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It is the nature of all greatness not to be exact. He that wrestles with us strengthens our nerves and sharpens our skill. Our antagonist is our helper.
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How many people can you name who are exceptional at picking stock market winners with consistency? Wall Street has a winner every now and then who guessed and timed the market just right and hit it big with their prediction. But after that, most of the time their market predictions tend to falter. In short, no one is great all of the time.

A few, like Warren Buffet, do well over time, but Mr. Buffet never picks startup companies. He picks companies that show a solid track record over time. And even in the current financial climate, his numbers drop and his selections falter.

Not all money is equal. I can spend money on Starbucks coffee every day, or I can use that money to pay down my car loan, or I can use it to pay for an online class.

In the first example, I just spend it. The money is gone and I have nothing to show for it. My money is worth only its face value.
In the second example, I pay down the principal on my loan, and so I actually shave money from the interest I would otherwise pay - which in effect makes my money more valuable. My money is now worth its face value plus the interest I don't have to pay.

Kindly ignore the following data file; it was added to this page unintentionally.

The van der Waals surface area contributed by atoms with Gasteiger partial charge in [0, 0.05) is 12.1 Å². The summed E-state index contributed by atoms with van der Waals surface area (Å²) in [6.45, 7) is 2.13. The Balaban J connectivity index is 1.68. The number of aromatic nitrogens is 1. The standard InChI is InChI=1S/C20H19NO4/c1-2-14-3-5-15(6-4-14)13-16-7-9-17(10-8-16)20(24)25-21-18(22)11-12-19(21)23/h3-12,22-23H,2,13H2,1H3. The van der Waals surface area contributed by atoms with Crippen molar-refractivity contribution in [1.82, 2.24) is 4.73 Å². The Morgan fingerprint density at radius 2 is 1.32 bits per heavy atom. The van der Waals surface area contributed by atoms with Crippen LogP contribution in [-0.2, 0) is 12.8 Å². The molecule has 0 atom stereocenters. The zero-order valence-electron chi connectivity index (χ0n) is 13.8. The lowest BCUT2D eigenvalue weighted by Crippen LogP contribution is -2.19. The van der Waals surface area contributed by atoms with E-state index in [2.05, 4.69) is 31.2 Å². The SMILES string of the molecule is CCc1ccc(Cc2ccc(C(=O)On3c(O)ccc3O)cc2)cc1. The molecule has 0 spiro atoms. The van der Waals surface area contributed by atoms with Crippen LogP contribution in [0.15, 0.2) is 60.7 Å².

In the third example, I invest in myself. If the class makes me more marketable, then my money might mean continued employment or a higher salary. My money is again worth more than its face value.

When an investor puts money into a company, they want a return on investment. To achieve that, they need to know that the product is wanted in the market, that the company is able to sustain production equal to demand, and that the costs have been wrung out of the production to maximize profit.

The question for the investor is: which company represents the best ongoing value? Because all money invested is not equal.

Would an investor put money into an enterprise that consistently loses money? Of course not.
Would an investor put money into an enterprise that will only use the money to pay down its debts? Not likely, because debt reduction alone doesn't generate more revenue.
Would an investor put money into an enterprise that will use the money to improve the product or the marketing or the customer relations?

The bailout / stimulus money is being given to enterprises that would potentially fail without the money. Why is this a good investment?

And why should we believe that anyone within the government will choose the right companies for an investment that will stimulate the economy? The tax dollars of you and your children are being redirected toward companies seemingly incapable of sustaining a profit to continue to exist. Is the company's product wanted in the market? Is the company able to sustain production equal to demand? Have the costs been wrung out to maximize profit?

Few people are asking these questions, and the government isn't too keen on the details of where all of this money is going.

Doesn't this beg for accountability?


by Brett Rogers, 1/26/2009 11:43:40 AM


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